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Personalized, Evidence-Informed Training Plans and Exercise Prescriptions for Performance, Fitness and Health

Abstract

A training plan, or an exercise prescription, is the point where we translate sport and exercise science into practice. As in medicine, good practice requires writing a training plan or prescribing an exercise programme based on the best current scientific evidence. A key issue, however, is that a training plan or exercise prescription is typically a mix of many interacting interventions (e.g. exercises and nutritional recommendations) that additionally change over time due to periodisation or tapering. Thus, it is virtually impossible to base a complex long-term training plan fully on scientific evidence. We, therefore, speak of evidence-informed training plans and exercise prescriptions to highlight that only some of the underlying decisions are made using an evidence-based decision approach. Another challenge is that the adaptation to a given, e.g. endurance or resistance training programme is often highly variable. Until biomarkers for trainability are identified, we must therefore continue to test athletes, clients, or patients, and monitor training variables via a training log to determine whether an individual sufficiently responds to a training intervention or else re-plan. Based on these ideas, we propose a subjective, pragmatic six-step approach that details how to write a training plan or exercise prescription that is partially based on scientific evidence. Finally, we advocate an athlete, client and patient-centered approach whereby an individual’s needs and abilities are the main consideration behind all decision-making. This implies that sometimes the most effective form of training is eschewed if the athlete, client or patient has other wishes.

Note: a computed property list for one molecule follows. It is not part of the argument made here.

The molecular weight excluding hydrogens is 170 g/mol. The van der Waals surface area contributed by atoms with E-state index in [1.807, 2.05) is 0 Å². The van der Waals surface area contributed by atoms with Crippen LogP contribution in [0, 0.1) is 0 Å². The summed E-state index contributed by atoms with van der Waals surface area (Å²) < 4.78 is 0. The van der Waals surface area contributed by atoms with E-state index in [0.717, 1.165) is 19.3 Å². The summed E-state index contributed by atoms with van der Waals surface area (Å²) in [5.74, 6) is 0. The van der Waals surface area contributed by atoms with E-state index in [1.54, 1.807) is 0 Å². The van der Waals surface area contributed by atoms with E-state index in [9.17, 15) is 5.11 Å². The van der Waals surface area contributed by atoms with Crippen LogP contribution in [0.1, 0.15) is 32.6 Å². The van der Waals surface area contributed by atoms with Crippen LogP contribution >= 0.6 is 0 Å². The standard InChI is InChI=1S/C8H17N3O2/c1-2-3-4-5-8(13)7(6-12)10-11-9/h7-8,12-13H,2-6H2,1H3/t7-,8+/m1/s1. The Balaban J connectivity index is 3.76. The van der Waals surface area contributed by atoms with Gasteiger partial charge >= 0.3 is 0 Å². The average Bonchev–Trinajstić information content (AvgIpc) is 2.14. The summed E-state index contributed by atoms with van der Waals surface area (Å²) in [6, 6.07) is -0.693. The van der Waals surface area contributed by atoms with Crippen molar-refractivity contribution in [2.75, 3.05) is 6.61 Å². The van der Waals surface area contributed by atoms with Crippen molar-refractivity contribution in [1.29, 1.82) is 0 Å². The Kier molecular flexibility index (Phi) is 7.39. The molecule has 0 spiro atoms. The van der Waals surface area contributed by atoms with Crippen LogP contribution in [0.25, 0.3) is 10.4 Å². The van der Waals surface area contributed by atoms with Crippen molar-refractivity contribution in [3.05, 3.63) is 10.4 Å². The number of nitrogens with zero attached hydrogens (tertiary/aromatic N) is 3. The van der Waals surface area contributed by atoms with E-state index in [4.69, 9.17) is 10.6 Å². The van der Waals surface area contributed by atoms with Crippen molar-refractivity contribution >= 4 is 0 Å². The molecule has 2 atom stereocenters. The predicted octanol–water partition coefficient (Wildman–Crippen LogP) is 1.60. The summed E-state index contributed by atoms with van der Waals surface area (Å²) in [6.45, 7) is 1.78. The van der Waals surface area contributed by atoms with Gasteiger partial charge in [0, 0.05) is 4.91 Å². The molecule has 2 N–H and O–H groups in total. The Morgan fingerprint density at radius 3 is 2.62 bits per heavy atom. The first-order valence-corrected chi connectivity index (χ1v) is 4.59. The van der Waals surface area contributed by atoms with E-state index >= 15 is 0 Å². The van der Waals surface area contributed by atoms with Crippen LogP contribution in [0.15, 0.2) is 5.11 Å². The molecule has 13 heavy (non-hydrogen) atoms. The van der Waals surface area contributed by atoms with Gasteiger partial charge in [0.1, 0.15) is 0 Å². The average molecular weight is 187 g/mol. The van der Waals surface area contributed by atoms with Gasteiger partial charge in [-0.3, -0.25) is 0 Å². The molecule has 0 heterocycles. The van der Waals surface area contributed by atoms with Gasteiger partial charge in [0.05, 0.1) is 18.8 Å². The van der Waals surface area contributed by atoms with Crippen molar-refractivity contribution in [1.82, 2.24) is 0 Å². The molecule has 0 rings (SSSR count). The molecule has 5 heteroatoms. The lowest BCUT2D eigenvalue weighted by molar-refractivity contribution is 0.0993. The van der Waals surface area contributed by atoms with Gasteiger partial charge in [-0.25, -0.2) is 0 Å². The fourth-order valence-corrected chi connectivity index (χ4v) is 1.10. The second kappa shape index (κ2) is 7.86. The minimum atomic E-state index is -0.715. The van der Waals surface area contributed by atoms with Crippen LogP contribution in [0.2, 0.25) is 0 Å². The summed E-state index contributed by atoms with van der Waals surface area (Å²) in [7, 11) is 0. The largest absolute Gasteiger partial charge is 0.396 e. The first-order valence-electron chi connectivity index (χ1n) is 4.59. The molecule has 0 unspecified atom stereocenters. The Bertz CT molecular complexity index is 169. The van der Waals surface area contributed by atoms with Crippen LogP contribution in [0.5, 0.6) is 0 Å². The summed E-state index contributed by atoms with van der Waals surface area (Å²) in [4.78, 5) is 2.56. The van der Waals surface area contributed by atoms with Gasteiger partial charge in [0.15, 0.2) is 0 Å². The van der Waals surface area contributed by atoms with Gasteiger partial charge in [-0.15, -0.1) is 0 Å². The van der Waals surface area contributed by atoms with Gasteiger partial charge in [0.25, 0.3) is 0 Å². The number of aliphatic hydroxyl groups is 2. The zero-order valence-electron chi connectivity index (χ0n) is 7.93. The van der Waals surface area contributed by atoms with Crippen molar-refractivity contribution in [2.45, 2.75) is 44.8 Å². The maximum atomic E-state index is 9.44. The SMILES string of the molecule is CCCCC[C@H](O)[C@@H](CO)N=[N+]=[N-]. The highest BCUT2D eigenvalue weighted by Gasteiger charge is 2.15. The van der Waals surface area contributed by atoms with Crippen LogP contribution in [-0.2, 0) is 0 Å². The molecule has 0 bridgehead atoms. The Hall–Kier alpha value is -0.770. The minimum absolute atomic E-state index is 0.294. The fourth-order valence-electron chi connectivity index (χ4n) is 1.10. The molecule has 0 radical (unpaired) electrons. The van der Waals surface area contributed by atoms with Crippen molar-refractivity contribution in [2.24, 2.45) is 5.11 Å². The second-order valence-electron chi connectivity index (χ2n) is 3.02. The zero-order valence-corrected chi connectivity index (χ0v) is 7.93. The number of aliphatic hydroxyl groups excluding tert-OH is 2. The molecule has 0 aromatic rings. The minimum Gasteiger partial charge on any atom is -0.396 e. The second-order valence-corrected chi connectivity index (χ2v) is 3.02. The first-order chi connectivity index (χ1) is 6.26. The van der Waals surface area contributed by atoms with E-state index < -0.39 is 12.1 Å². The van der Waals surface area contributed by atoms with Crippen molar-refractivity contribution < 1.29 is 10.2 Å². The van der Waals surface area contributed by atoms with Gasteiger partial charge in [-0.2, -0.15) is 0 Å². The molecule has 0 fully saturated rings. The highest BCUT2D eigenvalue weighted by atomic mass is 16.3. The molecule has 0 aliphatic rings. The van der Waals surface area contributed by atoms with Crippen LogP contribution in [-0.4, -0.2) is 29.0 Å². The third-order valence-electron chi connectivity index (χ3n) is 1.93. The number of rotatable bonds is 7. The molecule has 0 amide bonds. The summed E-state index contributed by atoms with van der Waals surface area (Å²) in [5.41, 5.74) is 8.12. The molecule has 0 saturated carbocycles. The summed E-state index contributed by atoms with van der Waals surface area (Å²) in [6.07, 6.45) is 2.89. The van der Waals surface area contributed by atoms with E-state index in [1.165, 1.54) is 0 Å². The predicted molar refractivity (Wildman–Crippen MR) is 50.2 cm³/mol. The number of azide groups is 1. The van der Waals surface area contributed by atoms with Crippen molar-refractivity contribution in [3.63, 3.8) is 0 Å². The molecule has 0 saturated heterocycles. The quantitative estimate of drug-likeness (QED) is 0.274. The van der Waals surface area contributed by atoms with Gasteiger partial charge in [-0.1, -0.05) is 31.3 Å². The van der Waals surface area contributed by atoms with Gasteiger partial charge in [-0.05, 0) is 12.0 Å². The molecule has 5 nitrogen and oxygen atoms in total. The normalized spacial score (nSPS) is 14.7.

FormalPara Key Points
A training plan is a complex mix of many interventions that often change over time due to periodization. In contrast to a “drug or no drug” decision in medicine, it is virtually impossible to base all of the underlying decisions on scientific evidence.
An alternative to a fully evidence-based approach is an evidence-informed approach where only some training plan decisions are based on the currently best available evidence.